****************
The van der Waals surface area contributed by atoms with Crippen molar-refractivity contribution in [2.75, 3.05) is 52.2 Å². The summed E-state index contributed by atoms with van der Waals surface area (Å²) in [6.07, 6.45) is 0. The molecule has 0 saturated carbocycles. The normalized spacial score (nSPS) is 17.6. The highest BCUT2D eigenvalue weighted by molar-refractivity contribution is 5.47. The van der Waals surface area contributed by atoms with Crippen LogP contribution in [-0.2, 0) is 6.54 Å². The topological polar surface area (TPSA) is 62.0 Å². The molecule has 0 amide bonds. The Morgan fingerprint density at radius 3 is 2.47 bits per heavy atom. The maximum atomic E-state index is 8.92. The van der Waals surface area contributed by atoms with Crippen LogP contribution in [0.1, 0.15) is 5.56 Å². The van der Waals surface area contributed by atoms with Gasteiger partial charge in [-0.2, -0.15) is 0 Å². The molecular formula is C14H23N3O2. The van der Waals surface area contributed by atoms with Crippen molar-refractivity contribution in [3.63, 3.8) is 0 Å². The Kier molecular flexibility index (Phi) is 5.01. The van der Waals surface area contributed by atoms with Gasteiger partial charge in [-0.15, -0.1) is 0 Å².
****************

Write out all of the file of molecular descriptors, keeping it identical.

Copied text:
The van der Waals surface area contributed by atoms with Crippen molar-refractivity contribution in [2.75, 3.05) is 52.2 Å². The summed E-state index contributed by atoms with van der Waals surface area (Å²) in [6.07, 6.45) is 0. The molecule has 0 saturated carbocycles. The normalized spacial score (nSPS) is 17.6. The highest BCUT2D eigenvalue weighted by molar-refractivity contribution is 5.47. The van der Waals surface area contributed by atoms with Crippen LogP contribution in [-0.2, 0) is 6.54 Å². The topological polar surface area (TPSA) is 62.0 Å². The molecule has 0 amide bonds. The Morgan fingerprint density at radius 3 is 2.47 bits per heavy atom. The maximum atomic E-state index is 8.92. The van der Waals surface area contributed by atoms with Crippen LogP contribution in [0.1, 0.15) is 5.56 Å². The van der Waals surface area contributed by atoms with Gasteiger partial charge in [-0.2, -0.15) is 0 Å². The molecular formula is C14H23N3O2. The van der Waals surface area contributed by atoms with Crippen molar-refractivity contribution in [3.63, 3.8) is 0 Å². The Kier molecular flexibility index (Phi) is 5.01. The van der Waals surface area contributed by atoms with Gasteiger partial charge in [-0.15, -0.1) is 0 Å².